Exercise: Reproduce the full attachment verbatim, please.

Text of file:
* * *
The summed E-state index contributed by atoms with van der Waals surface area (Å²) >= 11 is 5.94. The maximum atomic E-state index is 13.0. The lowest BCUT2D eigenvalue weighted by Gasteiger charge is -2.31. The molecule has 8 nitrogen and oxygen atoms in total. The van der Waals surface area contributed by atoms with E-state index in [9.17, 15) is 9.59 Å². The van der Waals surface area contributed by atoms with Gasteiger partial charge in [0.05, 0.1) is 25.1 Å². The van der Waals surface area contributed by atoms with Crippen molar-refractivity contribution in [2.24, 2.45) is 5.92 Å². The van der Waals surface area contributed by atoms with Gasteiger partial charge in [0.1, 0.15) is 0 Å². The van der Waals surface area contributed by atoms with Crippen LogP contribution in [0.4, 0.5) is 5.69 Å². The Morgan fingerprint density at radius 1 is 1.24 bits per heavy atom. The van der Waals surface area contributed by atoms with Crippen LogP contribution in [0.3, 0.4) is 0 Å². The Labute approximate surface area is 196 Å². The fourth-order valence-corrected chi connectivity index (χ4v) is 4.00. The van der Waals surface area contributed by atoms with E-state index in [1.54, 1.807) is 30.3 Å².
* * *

The summed E-state index contributed by atoms with van der Waals surface area (Å²) >= 11 is 5.94. The maximum atomic E-state index is 13.0. The lowest BCUT2D eigenvalue weighted by Gasteiger charge is -2.31. The molecule has 8 nitrogen and oxygen atoms in total. The van der Waals surface area contributed by atoms with E-state index in [9.17, 15) is 9.59 Å². The van der Waals surface area contributed by atoms with Gasteiger partial charge in [0.05, 0.1) is 25.1 Å². The van der Waals surface area contributed by atoms with Crippen molar-refractivity contribution in [2.24, 2.45) is 5.92 Å². The van der Waals surface area contributed by atoms with Gasteiger partial charge in [0.1, 0.15) is 0 Å². The van der Waals surface area contributed by atoms with Crippen LogP contribution in [0.4, 0.5) is 5.69 Å². The Morgan fingerprint density at radius 1 is 1.24 bits per heavy atom. The van der Waals surface area contributed by atoms with Crippen LogP contribution in [0.3, 0.4) is 0 Å². The Labute approximate surface area is 196 Å². The fourth-order valence-corrected chi connectivity index (χ4v) is 4.00. The van der Waals surface area contributed by atoms with E-state index in [1.54, 1.807) is 30.3 Å².